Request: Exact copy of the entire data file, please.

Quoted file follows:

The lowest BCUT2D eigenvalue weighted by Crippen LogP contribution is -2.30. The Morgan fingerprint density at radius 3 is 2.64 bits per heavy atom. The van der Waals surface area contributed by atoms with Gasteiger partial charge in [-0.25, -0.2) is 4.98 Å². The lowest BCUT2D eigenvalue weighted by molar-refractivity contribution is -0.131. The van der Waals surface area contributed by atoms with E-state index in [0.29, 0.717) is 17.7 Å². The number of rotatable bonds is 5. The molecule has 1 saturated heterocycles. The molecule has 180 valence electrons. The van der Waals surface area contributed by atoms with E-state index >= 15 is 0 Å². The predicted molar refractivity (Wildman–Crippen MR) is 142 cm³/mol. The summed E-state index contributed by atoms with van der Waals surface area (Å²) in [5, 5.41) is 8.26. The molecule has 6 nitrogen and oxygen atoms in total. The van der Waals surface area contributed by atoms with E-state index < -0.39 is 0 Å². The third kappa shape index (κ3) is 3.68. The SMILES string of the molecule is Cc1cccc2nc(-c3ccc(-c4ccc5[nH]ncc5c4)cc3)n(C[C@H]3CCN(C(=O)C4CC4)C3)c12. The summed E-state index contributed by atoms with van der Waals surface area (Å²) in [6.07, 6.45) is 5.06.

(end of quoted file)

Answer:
The lowest BCUT2D eigenvalue weighted by Crippen LogP contribution is -2.30. The Morgan fingerprint density at radius 3 is 2.64 bits per heavy atom. The van der Waals surface area contributed by atoms with Gasteiger partial charge in [-0.25, -0.2) is 4.98 Å². The lowest BCUT2D eigenvalue weighted by molar-refractivity contribution is -0.131. The van der Waals surface area contributed by atoms with E-state index in [0.29, 0.717) is 17.7 Å². The number of rotatable bonds is 5. The molecule has 1 saturated heterocycles. The molecule has 180 valence electrons. The van der Waals surface area contributed by atoms with E-state index >= 15 is 0 Å². The predicted molar refractivity (Wildman–Crippen MR) is 142 cm³/mol. The summed E-state index contributed by atoms with van der Waals surface area (Å²) in [5, 5.41) is 8.26. The molecule has 6 nitrogen and oxygen atoms in total. The van der Waals surface area contributed by atoms with E-state index < -0.39 is 0 Å². The third kappa shape index (κ3) is 3.68. The SMILES string of the molecule is Cc1cccc2nc(-c3ccc(-c4ccc5[nH]ncc5c4)cc3)n(C[C@H]3CCN(C(=O)C4CC4)C3)c12. The summed E-state index contributed by atoms with van der Waals surface area (Å²) in [6.07, 6.45) is 5.06.